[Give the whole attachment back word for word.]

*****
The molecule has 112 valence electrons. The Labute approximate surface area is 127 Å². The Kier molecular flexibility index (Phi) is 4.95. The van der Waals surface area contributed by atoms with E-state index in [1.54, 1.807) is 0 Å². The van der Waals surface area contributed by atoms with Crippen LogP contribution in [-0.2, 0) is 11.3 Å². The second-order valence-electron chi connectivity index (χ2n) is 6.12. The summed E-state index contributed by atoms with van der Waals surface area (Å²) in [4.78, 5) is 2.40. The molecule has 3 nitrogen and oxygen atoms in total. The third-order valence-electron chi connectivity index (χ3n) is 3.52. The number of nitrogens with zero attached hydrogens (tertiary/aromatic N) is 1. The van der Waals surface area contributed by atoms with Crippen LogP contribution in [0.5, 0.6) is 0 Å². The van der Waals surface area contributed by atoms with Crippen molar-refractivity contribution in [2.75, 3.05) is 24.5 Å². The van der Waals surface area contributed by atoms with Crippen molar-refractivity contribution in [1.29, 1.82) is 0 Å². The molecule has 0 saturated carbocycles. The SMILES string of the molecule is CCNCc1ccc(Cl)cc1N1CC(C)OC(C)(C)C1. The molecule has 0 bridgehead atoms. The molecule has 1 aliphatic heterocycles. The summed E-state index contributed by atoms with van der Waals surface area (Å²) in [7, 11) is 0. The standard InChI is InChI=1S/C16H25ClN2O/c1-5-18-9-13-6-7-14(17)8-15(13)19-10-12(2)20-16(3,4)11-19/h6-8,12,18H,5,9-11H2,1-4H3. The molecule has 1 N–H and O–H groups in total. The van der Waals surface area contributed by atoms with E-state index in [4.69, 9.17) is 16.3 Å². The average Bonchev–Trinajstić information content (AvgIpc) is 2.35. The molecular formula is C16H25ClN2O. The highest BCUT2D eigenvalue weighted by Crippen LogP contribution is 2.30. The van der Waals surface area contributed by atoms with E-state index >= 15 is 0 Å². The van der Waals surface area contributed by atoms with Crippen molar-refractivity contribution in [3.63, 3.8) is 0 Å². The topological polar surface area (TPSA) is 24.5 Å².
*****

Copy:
The molecule has 112 valence electrons. The Labute approximate surface area is 127 Å². The Kier molecular flexibility index (Phi) is 4.95. The van der Waals surface area contributed by atoms with E-state index in [1.54, 1.807) is 0 Å². The van der Waals surface area contributed by atoms with Crippen LogP contribution in [-0.2, 0) is 11.3 Å². The second-order valence-electron chi connectivity index (χ2n) is 6.12. The summed E-state index contributed by atoms with van der Waals surface area (Å²) in [4.78, 5) is 2.40. The molecule has 3 nitrogen and oxygen atoms in total. The third-order valence-electron chi connectivity index (χ3n) is 3.52. The number of nitrogens with zero attached hydrogens (tertiary/aromatic N) is 1. The van der Waals surface area contributed by atoms with Crippen LogP contribution in [0.5, 0.6) is 0 Å². The van der Waals surface area contributed by atoms with Crippen molar-refractivity contribution in [2.75, 3.05) is 24.5 Å². The van der Waals surface area contributed by atoms with Crippen molar-refractivity contribution in [1.29, 1.82) is 0 Å². The molecule has 0 saturated carbocycles. The SMILES string of the molecule is CCNCc1ccc(Cl)cc1N1CC(C)OC(C)(C)C1. The molecule has 0 bridgehead atoms. The molecule has 1 aliphatic heterocycles. The summed E-state index contributed by atoms with van der Waals surface area (Å²) in [7, 11) is 0. The standard InChI is InChI=1S/C16H25ClN2O/c1-5-18-9-13-6-7-14(17)8-15(13)19-10-12(2)20-16(3,4)11-19/h6-8,12,18H,5,9-11H2,1-4H3. The molecule has 1 N–H and O–H groups in total. The van der Waals surface area contributed by atoms with E-state index in [4.69, 9.17) is 16.3 Å². The average Bonchev–Trinajstić information content (AvgIpc) is 2.35. The molecular formula is C16H25ClN2O. The highest BCUT2D eigenvalue weighted by Crippen LogP contribution is 2.30. The van der Waals surface area contributed by atoms with E-state index >= 15 is 0 Å². The van der Waals surface area contributed by atoms with Crippen molar-refractivity contribution in [3.63, 3.8) is 0 Å². The topological polar surface area (TPSA) is 24.5 Å².